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Escape! From Adolescence

May 1, 2010

I think most fans of Utena agree that the most obvious theme of the series is the need to “grow up.” Each of the characters is “trapped” in their own immature, adolescent mindset, and most of them come to the conclusion at the end of the series that they need to man up and mature a little if they want to escape from the purgatory of their teenaged years.

Because, yeah, that awkward phase of life between dewy-eyed, innocent youth and adulthood is little more than a state of purgatory. You’re convinced that you have all the answers and can get along in life. You’re that punkassed brat that knows the adults in the world are wrong and that your viewpoint is the right way to go. We all went through that phase when we were that age (Or are going through that phase for you kiddies out there.). We desperately wanted to be adults because we knew we were already at that stage of development. The catch is that society didn’t believe that we were adults, and quite frankly society was right. There are laws put in place that “put us down.” We couldn’t vote. We couldn’t legally drink or smoke. We weren’t “legal.” We hated it and resented being limited, but despite our frustration “the man” was right.

That’s what Utena was hitting on. The series has a cast of characters who all believe they have the answers. They want to “crack the world’s shell” and “revolutionize the world.” They had stylized sword fights to claim the hand of the Rose Bride. They thought they knew how the world worked. They thought they had Dios/God on their side. They were a bunch of fucking idiots who were basically playing house when they were at an age where they should be worrying about their future. Utena realizes that her plight is meaningless, so she leaves the school. Anthy soon follows, realizing that playing the role of a trophy bride for a bunch of immature jocks and preps isn’t what she wants out of life. Even most of the Student Council characters realize that they’ve been fighting a futile battle, leaving only Akio to wallow in his stunted growth and refusal to escape from his adolescent purgatory.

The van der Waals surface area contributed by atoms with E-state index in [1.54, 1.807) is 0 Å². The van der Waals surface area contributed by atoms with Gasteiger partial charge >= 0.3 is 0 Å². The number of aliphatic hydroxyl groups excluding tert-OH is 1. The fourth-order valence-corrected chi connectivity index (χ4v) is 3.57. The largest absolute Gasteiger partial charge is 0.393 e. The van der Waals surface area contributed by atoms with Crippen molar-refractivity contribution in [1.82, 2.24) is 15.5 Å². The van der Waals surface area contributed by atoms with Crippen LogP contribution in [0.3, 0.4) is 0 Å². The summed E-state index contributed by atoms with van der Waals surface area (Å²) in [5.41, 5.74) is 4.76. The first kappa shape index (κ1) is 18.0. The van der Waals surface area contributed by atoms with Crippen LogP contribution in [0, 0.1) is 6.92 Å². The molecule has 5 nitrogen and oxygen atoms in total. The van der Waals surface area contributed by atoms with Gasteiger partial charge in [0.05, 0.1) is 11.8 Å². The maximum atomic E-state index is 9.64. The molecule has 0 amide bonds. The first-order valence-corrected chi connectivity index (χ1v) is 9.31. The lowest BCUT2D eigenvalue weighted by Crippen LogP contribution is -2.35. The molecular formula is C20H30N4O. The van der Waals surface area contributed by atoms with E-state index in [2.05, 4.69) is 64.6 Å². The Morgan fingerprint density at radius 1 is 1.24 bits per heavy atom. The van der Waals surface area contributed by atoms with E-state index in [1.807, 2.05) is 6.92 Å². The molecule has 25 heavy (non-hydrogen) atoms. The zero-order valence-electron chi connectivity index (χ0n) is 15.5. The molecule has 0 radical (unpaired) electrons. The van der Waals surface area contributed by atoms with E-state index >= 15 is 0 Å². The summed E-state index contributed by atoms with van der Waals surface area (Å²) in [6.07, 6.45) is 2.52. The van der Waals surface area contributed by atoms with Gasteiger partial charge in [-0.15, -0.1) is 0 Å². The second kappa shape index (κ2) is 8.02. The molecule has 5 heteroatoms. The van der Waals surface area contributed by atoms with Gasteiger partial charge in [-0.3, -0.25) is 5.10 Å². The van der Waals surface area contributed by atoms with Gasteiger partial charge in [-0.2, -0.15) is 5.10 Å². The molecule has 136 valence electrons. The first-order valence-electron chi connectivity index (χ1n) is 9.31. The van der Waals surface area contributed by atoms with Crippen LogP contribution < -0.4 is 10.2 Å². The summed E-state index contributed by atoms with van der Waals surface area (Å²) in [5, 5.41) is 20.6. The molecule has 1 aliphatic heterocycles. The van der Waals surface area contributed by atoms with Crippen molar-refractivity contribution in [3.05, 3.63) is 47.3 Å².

As I was thinking about Angel Beats this week, I was starting to get that sort of vibe from that series as well. We’re looking at some sort of purgatory where kids are awaiting to be “erased.” We get a hint that one becomes “erased” if they come to a realization that they’ve fulfilled their role in that period of life. The leader of Girls Dead Monster finally plays the sort of song she wants. She rocks out and lets loose with her emotions in a way she’s never could before that moment. And with that release she got what she wanted and essentially moved on. Hinata almost had the same sort of moment of satori, but he found himself interrupted by a physical manifestation of adolescence. If it wasn’t for a young girl knocking him back down to “her level,” he’d have disappeared too.

That could be another way to tackle Angel Beats, other than the “OMGVIDEOGAME” angle I love to harp about.

Also, Tatami Galaxy is hitting on similar ideas, except it’s coming from a college-aged angle. College isn’t quite as limiting as high school, since you have a good number of freedoms alloted to you that you didn’t have when you were still a teen, but it’s just as much of a limiting force in one’s life if one becomes attached to that lifestyle. That could be what the main character is experiencing in that series. He’s stuck in this frat boy-like mode of rebellion and acting out, and each time he finds himself incapable of escaping from that mindset his world resets Groundhog Day styled to the beginning of college. He’s in a time loop purgatory much like Billy Murray’s character, and the only way to escape is to make the right decisions set forth by a seeming arbitrary but most likely correct third-party. And in both instances it looks to be that said decision is to develop some sort of emotional backbone and fess up to the girl they like. Only then can said characters escape their chronological hell.

So yeah, the current anime season has it’s fair share of “grow the fuck up” series. I think that’s a good trend.

2 Comments leave one →
  1. May 2, 2010 11:50 AM

    That’s a somewhat obvious but still very valid reading of Utena, though Utena actually “leaving” school is a matter of personal interpretation. There’s a lot going on in the last arc or so where this interpretation leaves blanks.

    Angel Beats transforming its focus into a coming of age would be pretty unexpected, considering Key’s history of writing exclusively emotional tragedy. Writers/directors/studios tend to specialize in only one style or theme that gets repeated throughout their works, but struggle to handle a complete tonal change. Maybe we’re trying to read meaning in Angel Beats where none was meant to be?

  2. May 2, 2010 3:19 PM

    A commentor said on a post I wrote about Angel Beats that the fighting against Tenshi was more about rebelling against the “man” (or “God”) than actually beating Tenshi or God themselves. I think the idea captures the kind of immaturity and ignorance you mentioned.

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